Latest 1.0.0
Homepage https://github.com/Blue-Rocket/BRPDFImage
License Apache License, Version 2.0
Platforms ios 5.1, requires ARC
Frameworks CoreGraphics, UIKit
Authors

The Little UIImage Class That Could (draw vector art)

As an iOS developer, have you ever thought any of the following:

  • I wish there was a way use vector icons (instead of bitmap ones)!
  • I’m tired of making two PNG icons for every image, to support retina
    images!
  • I don’t want to make @4x icons when the new Eagle Eye Retina
    Display comes out!
  • I have all these icons created in [Illustrator, Inkscape, …] and
    I’m annoyed that I have to re-render them as PNG files every time I
    make a change!
  • Why is it raining right now?

If you have, then BRPDFImage is here to help you, and wash away those
rainy day blues. BRPDFImage is a very small extension of UIImage
that allows you to use PDF artwork anywhere a UIImage is needed. The
PDF format can be thought of as just another vector art file format, and
in fact any vector art editing program worth a lick will support saving
PDF files.

Supported OS Versions

BRPDFImage supports iOS 5+. Yep, our old friend the iPad 1 is still
supported. Keep on goin’ on, little iPad 1.

Example use

Here is an example of how simple it is to use BRPDFImage:

NSURL *url = [[NSBundle mainBundle] URLForResource:@"sunshine" withExtension:@"pdf"];
UIColor *tintColor = [UIApplication sharedApplication].keyWindow.tintColor;
UIImage *img = [[BRPDFImage alloc] initWithURL:url maximumSize:CGSizeMake(32,32) tintColor:tintColor];

This creates a UIImage from sunshine.pdf in the application’s main
bundle. The image will be treated as a mask and opaque pixels will be
tinted the main window’s tint color. You can pass a nil tint color to
not give it the tinted treatment.

How it works

BRPDFImage simply renders the PDF resource into a bitmap image when
you initialize it, which is why you must pass in a desired CGSize (or
maximum size) when doing so. From that point on, you basically have a
normal UIImage and can treat it as such.

PDF rendering on iOS is pretty fast, but if you’re using a lot of
BRPDFImage‘s in a UITableView or UICollectionView you might want
to cache the instances for better performance. The Demo App included
in the project does just that (see below).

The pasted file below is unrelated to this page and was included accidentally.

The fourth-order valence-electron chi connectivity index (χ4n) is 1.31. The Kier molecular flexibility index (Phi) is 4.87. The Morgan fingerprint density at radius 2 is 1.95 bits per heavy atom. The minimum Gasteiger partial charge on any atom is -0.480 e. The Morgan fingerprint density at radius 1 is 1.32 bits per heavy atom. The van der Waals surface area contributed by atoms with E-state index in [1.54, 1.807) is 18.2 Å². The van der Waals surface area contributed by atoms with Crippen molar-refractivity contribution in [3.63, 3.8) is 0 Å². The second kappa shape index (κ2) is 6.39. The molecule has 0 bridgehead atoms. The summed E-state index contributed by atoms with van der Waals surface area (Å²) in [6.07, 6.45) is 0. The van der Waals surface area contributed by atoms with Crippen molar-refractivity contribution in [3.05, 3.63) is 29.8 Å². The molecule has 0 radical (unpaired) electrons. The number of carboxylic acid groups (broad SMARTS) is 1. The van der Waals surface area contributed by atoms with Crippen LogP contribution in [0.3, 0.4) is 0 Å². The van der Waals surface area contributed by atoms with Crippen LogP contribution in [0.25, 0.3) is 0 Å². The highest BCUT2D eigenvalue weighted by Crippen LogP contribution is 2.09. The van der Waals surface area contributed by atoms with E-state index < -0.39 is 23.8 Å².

Project Integration

Just copy BRPDFImage.h and BRPDFImage.m into your project. These are
located in the BRPDFImage/BRPDFImage directory. You will need to add
the CoreGraphics.framework to your build target, if it’s not already
included. Easy!

Demo App

The repository also inclues a small iPhone/iPad app that runs on iOS
5.1.1 or later. It will render a UITableView (iOS < 6) or a
UICollectionView (iOS >= 6) full of some randomly tinted PDF icons.
The icons come courtesy of Font
Awesome
(thanks, Dave,
you’re awesome).

Demo App

Latest podspec

{
    "name": "BRPDFImage",
    "version": "1.0.0",
    "summary": "The Little UIImage Class That Could (draw vector art).",
    "description": "BRPDFImage is a very small extension of UIImage that allows you to use PDF nartwork anywhere a UIImage is needed. The PDF format can be thought of as njust another vector art file format, and in fact any vector art editing nprogram worth a lick will support saving PDF files.nnUsing PDF artwork can provide significant app size savings as a singlenvector PDF file can be used on all device resolutions without any loss ofnfidelity. The drawing can be tinted as well, for example to match annestablished color theme.",
    "homepage": "https://github.com/Blue-Rocket/BRPDFImage",
    "license": {
        "type": "Apache License, Version 2.0",
        "file": "LICENSE.txt"
    },
    "authors": {
        "Matt Magoffin": "[email protected]"
    },
    "platforms": {
        "ios": "5.1"
    },
    "source": {
        "git": "https://github.com/Blue-Rocket/BRPDFImage.git",
        "tag": "1.0.0"
    },
    "requires_arc": true,
    "frameworks": [
        "CoreGraphics",
        "UIKit"
    ],
    "source_files": "BRPDFImage/BRPDFImage/BRPDFImage.{h,m}"
}

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